Bjarke Ingles & Architectural Alchemy – Studio E Shared Principles

ALCHEMY – as defined by Studio E
The chief aim of alchemy – a pseudo-science practiced in the Middle Ages – was to turn base metals into gold. As modern-day architects/alchemists, we embrace the ordinary programs, left-over sites and modest construction budgets of our practice and seek to extract extraordinary and memorable results.

Upon doing some research, I discovered that architectural alchemy is a principle embraced by not only Studio E, but by another buzz-worthy architect, Bjarke Ingels of the firm BIG from Copenhagen. I took this opportunity to share how another firm has interpreted this principle in their work and how this might inform the way we approach this principle.

“What I like about the term alchemy is that you take traditional ingredients that would separately be just “normal this” and “normal that,” and when you combine them, because of symbiotic relationships, you get much more out of the mix than if you were to leave them separate.” – Bjarke Ingels

I looked at 3 of his housing projects. The Mountain Dwelling, The Eight House – both built, and his latest proposal for a New York skyscraper called W57 but dubbed the Pyramid scheme, for obvious reasons.

In the Mountain Dwelling he takes the given elements of the program – parking and housing and stacks them in a unique way to give each living unit a penthouse condition with a view and provides its residents the suburban luxuries of a garden within an urban, dense context. Nice to see another way of dealing with the interaction between parking and housing.

The Eight House is a hybrid of offices, shops, townhouses and apartments in the form of a figure-eight-shaped perimeter block. Analysis of the different program elements and their specific requirements such as the depth required for offices and shops v. housing, led to opportunities such as the inclusion of space for gardens and public pathway that ascends the perimeter of the building. This transforms an ordinary mixed use program into something more extraordinary –  a community of rowhouses along a mountain path that ascends from the ground to the top of the building allowing people to bicycle all the way up. Public life in mixed use buildings is usually restricted to the ground floor. Not here.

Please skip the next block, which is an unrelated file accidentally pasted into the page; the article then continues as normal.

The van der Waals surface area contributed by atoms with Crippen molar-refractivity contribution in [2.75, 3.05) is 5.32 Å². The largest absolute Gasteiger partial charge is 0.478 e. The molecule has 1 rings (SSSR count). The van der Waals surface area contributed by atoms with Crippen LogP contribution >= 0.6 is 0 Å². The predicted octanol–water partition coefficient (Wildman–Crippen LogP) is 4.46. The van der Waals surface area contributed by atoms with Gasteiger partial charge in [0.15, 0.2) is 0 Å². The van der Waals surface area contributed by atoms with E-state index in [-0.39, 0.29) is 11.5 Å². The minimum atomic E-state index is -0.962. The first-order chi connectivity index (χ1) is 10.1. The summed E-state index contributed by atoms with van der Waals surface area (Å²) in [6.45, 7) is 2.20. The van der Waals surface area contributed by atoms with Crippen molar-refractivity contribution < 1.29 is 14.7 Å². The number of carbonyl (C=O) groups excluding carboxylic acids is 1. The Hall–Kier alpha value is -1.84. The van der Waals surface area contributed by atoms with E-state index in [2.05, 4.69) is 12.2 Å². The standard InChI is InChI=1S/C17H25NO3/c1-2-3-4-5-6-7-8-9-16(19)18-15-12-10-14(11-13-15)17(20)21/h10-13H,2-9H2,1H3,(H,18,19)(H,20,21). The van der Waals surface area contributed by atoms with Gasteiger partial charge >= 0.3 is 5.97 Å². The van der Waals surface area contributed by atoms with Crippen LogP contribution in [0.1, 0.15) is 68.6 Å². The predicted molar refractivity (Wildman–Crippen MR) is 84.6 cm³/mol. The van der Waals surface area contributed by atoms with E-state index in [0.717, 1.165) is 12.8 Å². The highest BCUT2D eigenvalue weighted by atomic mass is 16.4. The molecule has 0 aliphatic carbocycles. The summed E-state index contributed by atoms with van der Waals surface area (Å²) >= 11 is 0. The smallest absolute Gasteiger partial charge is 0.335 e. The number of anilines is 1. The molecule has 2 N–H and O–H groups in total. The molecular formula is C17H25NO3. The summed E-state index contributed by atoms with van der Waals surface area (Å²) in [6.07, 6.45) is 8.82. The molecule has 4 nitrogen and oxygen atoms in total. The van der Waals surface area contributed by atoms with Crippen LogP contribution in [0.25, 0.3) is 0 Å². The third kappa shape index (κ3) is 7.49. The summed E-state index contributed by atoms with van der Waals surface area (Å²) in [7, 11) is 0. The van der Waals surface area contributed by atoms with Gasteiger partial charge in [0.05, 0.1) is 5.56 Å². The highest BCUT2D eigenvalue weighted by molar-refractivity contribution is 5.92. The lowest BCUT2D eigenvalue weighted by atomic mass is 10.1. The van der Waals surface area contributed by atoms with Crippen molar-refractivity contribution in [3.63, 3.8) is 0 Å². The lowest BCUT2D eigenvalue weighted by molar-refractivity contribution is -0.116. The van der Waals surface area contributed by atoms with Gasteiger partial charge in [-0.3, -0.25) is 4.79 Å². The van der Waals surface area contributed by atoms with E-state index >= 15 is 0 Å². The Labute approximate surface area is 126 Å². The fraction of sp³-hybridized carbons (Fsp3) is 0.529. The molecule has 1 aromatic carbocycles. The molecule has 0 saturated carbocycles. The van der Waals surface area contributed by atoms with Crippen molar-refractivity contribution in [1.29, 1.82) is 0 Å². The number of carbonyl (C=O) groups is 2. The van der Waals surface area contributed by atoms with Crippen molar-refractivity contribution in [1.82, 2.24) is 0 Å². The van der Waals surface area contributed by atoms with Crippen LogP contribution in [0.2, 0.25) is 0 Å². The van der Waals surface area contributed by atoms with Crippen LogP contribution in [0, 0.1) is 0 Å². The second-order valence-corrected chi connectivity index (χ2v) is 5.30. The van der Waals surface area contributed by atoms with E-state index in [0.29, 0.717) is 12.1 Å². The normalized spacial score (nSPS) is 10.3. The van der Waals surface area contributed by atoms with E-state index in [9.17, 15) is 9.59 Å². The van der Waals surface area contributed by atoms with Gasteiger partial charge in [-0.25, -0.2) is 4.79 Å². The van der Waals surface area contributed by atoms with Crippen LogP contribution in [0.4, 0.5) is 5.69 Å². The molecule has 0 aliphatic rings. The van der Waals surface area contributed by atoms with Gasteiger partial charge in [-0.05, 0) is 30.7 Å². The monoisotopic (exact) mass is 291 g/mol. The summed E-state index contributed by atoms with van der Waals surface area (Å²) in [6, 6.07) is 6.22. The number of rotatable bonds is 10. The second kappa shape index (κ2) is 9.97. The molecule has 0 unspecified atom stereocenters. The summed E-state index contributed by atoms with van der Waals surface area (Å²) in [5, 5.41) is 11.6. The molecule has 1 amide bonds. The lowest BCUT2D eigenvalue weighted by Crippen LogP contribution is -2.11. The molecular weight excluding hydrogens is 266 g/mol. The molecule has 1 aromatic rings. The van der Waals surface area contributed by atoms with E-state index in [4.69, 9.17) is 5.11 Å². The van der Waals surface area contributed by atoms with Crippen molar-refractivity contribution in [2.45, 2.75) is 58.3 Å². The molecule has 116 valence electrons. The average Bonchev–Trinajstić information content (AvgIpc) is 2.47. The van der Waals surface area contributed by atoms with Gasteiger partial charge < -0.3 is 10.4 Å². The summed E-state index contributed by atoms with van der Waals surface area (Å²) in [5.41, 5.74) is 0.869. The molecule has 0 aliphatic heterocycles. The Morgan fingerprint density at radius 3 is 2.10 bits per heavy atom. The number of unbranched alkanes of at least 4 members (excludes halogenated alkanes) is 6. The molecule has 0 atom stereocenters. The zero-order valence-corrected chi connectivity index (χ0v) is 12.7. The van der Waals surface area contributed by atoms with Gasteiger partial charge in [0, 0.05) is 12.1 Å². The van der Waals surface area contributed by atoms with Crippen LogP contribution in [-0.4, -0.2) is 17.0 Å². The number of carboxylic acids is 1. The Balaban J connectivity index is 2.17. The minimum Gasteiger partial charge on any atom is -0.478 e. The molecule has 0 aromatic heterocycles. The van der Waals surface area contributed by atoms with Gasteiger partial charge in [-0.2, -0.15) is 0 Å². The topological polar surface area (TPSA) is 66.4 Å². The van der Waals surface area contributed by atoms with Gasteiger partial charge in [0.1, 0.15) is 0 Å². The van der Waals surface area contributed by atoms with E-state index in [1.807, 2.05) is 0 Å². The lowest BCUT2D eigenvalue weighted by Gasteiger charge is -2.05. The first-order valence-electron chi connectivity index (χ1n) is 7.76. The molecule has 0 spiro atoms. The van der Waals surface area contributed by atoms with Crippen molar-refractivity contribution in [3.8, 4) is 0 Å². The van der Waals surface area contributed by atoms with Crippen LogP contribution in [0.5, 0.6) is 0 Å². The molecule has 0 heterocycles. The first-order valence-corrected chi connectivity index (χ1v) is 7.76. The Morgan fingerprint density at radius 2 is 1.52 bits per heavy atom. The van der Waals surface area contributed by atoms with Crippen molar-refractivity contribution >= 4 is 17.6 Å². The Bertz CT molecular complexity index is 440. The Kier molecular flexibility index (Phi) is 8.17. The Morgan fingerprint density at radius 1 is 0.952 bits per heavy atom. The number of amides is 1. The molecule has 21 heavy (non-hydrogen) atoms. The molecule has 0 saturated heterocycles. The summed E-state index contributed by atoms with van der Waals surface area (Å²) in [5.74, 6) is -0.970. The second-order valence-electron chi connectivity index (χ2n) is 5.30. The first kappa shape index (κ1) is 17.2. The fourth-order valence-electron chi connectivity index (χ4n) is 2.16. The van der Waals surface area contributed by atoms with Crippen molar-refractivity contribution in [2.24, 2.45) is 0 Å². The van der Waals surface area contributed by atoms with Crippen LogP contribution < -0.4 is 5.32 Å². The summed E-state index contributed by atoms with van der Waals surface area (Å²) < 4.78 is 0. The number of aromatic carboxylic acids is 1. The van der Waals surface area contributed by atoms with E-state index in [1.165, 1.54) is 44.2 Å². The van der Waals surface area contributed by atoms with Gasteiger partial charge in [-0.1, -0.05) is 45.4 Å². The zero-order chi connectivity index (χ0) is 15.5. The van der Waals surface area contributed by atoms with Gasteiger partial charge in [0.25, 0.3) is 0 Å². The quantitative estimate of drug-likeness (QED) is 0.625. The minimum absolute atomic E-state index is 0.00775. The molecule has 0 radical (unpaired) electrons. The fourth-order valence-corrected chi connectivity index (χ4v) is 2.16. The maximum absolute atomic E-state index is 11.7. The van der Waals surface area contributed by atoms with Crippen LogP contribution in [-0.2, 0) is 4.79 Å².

W57 looks different because again he is trying to combine disparate ideas to get something new out of the mix – the density and views of a skyscraper—the efficiency—with the idea of a courtyard. The building is a hybrid between the European perimeter block, with the buildings surrounding a central courtyard, and a traditional Manhattan high-rise, the tower in the park.

Like most of his projects, the form looks wild but it has been born of logic and rigorous thought. He presents diagrams to explain how the pragmatic requirements such as height restrictions, the site plan, the need to maximize views, and the need to create both public and private outdoor spaces for most of the apartments were limiting principles directing him towards a specific massing.

“Architecture seems to be entrenched in two equally unfertile fronts: Either naively utopian or petrifying pragmatic. We believe that there is a third way wedged in the no mans land between the diametrical opposites. Or in the small but very fertile overlap between the two. A pragmatic utopian architecture that takes on the creation of socially, economically and environmentally perfect places as a practical objective.” – Bjarke Ingels

Conicidentally, a few weeks after this presentation I was lucky enough to attend a lecture given by Bjarke in San Diego. His lecture was built around his latest slogan “Hedonistic Sustainability” – the idea that sustainability is not a burden, but that a sustainable city can in fact improve our quality of life.

You can watch a video of this lecture here. Enjoy!

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